Chicago police superintendent: Cast a wide net in search for the next top cop

Mayor-elect Brandon Johnson officially extended an olive branch to Chicago’s men and women in blue last week by selecting Chicago Police Department veteran Fred Waller as his interim police superintendent.

Waller, who by all accounts is well-respected throughout CPD, returned from retirement and said he has no plans to apply for the permanent position. But Johnson, it seems, is leaning toward hiring an insider for the job, as the Sun-Times’ Fran Spielman has reported — and Waller could be that person.

From Johnson’s perspective, that move makes sense. Hiring someone who knows Chicago and is trusted by top brass and rank-and-file officers would go a long way to mend fences with grizzled cops who feel that no one has had their backs.

Waller, as a familiar face who understands Chicago and describes himself as a “beat cop at heart,” can surely help create the essential mutual respect between City Hall and the CPD.

As Waller put it, “We must rebuild trust and we must rebuild morale in the department. We can and we will do both.”

We hope he will also plant the seeds of change for Chicago to move forward, in a substantial way, on policing reform.

Give a fresh face the inside track

However successful Waller ultimately turns out to be, we can’t help but think that real reform simply will not happen without new blood: A superintendent with no existing ties or loyalties to a department that, according to independent monitors, has been dragging its feet on implementing mandates outlined in the federal consent decree.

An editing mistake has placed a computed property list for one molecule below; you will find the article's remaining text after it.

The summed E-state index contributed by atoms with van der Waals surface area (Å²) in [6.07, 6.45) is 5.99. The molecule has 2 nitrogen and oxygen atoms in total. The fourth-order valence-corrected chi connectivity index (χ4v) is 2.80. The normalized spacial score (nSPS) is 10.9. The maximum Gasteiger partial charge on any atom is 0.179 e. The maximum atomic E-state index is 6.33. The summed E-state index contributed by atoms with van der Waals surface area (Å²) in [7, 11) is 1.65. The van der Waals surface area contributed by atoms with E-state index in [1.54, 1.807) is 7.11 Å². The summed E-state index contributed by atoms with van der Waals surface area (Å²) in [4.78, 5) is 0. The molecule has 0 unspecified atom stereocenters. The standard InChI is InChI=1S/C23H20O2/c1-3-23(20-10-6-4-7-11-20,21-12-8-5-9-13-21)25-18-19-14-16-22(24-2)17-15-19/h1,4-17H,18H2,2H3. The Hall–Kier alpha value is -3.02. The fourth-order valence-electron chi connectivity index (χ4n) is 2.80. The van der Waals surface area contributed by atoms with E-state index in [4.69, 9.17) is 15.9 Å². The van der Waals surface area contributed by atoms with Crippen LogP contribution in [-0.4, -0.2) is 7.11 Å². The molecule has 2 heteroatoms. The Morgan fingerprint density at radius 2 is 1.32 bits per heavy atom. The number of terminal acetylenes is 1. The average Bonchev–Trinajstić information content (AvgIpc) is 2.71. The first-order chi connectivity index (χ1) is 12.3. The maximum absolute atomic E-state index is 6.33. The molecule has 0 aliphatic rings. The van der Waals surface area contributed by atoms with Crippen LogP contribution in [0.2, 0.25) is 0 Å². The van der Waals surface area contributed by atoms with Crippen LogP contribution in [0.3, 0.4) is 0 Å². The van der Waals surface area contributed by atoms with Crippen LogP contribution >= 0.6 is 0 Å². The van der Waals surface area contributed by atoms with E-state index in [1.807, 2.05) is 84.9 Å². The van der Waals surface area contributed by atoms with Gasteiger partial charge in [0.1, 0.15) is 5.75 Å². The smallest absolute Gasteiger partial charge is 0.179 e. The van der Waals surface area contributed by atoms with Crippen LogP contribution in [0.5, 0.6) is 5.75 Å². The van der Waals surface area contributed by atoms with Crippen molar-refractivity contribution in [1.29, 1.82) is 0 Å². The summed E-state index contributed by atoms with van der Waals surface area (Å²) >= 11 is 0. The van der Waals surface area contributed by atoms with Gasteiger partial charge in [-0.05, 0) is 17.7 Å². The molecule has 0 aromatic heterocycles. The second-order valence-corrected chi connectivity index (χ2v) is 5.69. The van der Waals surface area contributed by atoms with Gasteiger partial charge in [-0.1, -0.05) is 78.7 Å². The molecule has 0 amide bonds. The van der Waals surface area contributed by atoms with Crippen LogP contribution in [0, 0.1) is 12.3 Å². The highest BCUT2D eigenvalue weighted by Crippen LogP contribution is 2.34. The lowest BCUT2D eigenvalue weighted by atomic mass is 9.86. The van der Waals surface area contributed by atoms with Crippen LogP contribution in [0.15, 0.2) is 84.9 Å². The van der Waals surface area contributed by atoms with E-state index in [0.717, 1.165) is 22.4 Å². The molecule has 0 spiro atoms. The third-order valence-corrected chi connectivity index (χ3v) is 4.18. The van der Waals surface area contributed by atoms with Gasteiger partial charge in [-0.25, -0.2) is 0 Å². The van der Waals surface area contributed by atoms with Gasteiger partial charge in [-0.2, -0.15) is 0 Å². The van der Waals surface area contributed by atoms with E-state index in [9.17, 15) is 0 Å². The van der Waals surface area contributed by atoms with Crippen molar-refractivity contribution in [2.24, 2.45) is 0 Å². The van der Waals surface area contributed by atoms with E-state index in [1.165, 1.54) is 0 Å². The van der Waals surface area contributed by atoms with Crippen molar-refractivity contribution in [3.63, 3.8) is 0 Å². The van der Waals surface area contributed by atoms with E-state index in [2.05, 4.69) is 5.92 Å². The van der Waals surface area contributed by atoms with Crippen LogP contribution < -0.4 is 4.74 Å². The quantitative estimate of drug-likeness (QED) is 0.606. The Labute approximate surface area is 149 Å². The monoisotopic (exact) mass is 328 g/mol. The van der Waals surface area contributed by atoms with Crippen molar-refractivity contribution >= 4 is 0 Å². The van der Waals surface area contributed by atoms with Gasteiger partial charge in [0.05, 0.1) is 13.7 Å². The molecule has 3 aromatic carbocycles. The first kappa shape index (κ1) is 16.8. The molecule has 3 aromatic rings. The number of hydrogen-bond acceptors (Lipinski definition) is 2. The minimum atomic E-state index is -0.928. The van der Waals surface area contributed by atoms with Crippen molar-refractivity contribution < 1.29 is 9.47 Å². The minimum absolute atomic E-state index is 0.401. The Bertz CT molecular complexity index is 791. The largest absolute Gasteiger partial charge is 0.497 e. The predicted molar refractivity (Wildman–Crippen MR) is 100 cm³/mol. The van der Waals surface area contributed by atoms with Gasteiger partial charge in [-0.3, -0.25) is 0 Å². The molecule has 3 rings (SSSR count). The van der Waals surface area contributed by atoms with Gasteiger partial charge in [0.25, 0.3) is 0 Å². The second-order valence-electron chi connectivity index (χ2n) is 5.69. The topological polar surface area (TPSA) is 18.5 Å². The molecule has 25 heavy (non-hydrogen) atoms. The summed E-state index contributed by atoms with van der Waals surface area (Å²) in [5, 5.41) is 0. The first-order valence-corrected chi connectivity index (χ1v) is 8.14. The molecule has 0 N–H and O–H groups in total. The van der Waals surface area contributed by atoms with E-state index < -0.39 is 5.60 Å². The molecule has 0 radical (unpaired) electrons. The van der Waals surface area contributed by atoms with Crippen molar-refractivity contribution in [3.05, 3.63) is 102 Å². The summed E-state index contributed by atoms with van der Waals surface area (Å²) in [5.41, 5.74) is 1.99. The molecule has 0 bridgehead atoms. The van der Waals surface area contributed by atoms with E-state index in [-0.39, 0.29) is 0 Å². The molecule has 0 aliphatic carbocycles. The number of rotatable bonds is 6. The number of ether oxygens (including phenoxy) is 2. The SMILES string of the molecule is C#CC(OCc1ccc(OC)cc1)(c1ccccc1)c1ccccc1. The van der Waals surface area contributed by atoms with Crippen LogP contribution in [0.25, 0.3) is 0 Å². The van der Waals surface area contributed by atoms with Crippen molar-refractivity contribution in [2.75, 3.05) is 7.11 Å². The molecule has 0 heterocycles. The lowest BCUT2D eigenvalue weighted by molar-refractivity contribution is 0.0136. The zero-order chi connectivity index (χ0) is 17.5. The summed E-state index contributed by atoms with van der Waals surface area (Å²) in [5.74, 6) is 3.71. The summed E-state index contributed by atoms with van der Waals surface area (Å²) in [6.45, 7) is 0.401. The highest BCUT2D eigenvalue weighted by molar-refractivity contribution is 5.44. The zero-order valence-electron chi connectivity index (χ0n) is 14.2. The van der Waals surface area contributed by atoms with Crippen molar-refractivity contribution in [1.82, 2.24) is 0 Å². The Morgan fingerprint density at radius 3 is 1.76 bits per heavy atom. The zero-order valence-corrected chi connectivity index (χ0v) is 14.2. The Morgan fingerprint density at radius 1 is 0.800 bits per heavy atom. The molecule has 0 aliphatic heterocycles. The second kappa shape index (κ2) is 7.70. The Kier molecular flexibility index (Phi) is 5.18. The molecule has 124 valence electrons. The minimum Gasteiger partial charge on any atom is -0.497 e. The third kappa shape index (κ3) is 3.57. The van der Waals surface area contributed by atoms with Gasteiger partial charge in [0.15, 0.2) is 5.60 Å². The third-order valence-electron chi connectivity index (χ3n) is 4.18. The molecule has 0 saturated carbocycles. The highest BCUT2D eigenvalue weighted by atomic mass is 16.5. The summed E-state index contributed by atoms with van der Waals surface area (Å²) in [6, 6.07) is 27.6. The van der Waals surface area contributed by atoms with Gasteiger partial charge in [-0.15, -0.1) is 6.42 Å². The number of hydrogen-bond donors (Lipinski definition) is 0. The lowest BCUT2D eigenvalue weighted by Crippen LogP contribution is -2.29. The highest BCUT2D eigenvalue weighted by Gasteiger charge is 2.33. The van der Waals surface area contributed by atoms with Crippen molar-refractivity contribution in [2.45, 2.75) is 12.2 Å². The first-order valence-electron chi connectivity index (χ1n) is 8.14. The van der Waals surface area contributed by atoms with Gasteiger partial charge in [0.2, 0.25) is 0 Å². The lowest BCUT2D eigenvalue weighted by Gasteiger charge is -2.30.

The Community Commission for Public Safety and Accountability, the civilian-led panel charged with sending three superintendent candidates to Johnson for his final selection, has begun a nationwide search and will present its selections by mid-July 14.

We hope Johnson and the commission keep the bigger picture in mind and cast a wide net to find the best person to implement reform, build community trust and bring a 21st century approach to policing in Chicago.

Out-of-town candidates who have a vision of transformation and can relate to the rank-and-file — whose jobs are the toughest — ought to get the inside track over CPD veterans.

“He (or she) doesn’t know Chicago,” should not be a deal-breaker. Candidates with the right attitude, energy and big-city experience can overcome that.

Chicagoans are ready for a new approach to public safety and policing, as are most Americans, according to a 2022 Gallup poll.

Johnson has shown that he’s ready for a new approach, too. Maybe that starts with a fresh face to be top cop.

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